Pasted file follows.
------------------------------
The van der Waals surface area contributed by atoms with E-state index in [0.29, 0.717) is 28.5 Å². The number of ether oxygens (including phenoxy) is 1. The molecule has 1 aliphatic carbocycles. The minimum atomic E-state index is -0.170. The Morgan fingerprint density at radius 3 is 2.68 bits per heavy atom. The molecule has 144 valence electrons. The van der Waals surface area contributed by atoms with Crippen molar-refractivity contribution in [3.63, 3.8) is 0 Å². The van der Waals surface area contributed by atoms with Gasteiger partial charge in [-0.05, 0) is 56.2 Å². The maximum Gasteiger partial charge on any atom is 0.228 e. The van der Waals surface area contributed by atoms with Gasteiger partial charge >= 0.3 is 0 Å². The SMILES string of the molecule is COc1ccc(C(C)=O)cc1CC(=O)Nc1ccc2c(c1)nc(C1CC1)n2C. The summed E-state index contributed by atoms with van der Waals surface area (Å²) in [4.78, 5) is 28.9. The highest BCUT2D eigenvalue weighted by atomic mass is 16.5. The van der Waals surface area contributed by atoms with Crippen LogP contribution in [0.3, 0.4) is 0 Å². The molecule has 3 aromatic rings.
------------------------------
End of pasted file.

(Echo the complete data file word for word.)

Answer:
The van der Waals surface area contributed by atoms with E-state index in [0.29, 0.717) is 28.5 Å². The number of ether oxygens (including phenoxy) is 1. The molecule has 1 aliphatic carbocycles. The minimum atomic E-state index is -0.170. The Morgan fingerprint density at radius 3 is 2.68 bits per heavy atom. The molecule has 144 valence electrons. The van der Waals surface area contributed by atoms with Crippen molar-refractivity contribution in [3.63, 3.8) is 0 Å². The van der Waals surface area contributed by atoms with Gasteiger partial charge in [-0.05, 0) is 56.2 Å². The maximum Gasteiger partial charge on any atom is 0.228 e. The van der Waals surface area contributed by atoms with Gasteiger partial charge >= 0.3 is 0 Å². The SMILES string of the molecule is COc1ccc(C(C)=O)cc1CC(=O)Nc1ccc2c(c1)nc(C1CC1)n2C. The summed E-state index contributed by atoms with van der Waals surface area (Å²) in [4.78, 5) is 28.9. The highest BCUT2D eigenvalue weighted by atomic mass is 16.5. The van der Waals surface area contributed by atoms with Crippen LogP contribution in [0.3, 0.4) is 0 Å². The molecule has 3 aromatic rings.